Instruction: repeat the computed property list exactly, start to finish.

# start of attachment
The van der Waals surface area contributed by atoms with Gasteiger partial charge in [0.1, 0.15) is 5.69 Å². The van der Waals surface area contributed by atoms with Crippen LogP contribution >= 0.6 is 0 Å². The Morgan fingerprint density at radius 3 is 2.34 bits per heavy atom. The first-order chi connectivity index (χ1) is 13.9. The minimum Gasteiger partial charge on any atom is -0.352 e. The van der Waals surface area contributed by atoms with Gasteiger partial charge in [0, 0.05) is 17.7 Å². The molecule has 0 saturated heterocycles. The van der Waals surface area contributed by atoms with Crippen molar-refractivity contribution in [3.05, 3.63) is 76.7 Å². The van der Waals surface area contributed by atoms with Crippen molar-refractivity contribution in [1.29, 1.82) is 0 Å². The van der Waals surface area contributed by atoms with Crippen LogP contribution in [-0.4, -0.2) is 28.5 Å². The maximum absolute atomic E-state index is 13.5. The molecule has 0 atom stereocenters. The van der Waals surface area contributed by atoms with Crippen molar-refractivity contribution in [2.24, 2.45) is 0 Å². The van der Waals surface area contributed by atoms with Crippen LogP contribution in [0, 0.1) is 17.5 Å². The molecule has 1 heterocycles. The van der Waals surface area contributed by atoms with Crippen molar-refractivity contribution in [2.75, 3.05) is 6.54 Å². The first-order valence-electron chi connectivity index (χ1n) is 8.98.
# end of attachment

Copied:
The van der Waals surface area contributed by atoms with Gasteiger partial charge in [0.1, 0.15) is 5.69 Å². The van der Waals surface area contributed by atoms with Crippen LogP contribution >= 0.6 is 0 Å². The Morgan fingerprint density at radius 3 is 2.34 bits per heavy atom. The first-order chi connectivity index (χ1) is 13.9. The minimum Gasteiger partial charge on any atom is -0.352 e. The van der Waals surface area contributed by atoms with Gasteiger partial charge in [0, 0.05) is 17.7 Å². The molecule has 0 saturated heterocycles. The van der Waals surface area contributed by atoms with Crippen molar-refractivity contribution in [3.05, 3.63) is 76.7 Å². The van der Waals surface area contributed by atoms with Crippen molar-refractivity contribution in [1.29, 1.82) is 0 Å². The van der Waals surface area contributed by atoms with Crippen LogP contribution in [-0.4, -0.2) is 28.5 Å². The maximum absolute atomic E-state index is 13.5. The molecule has 0 atom stereocenters. The van der Waals surface area contributed by atoms with Crippen molar-refractivity contribution in [2.24, 2.45) is 0 Å². The van der Waals surface area contributed by atoms with Crippen LogP contribution in [0, 0.1) is 17.5 Å². The molecule has 1 heterocycles. The van der Waals surface area contributed by atoms with Crippen molar-refractivity contribution in [2.75, 3.05) is 6.54 Å². The first-order valence-electron chi connectivity index (χ1n) is 8.98.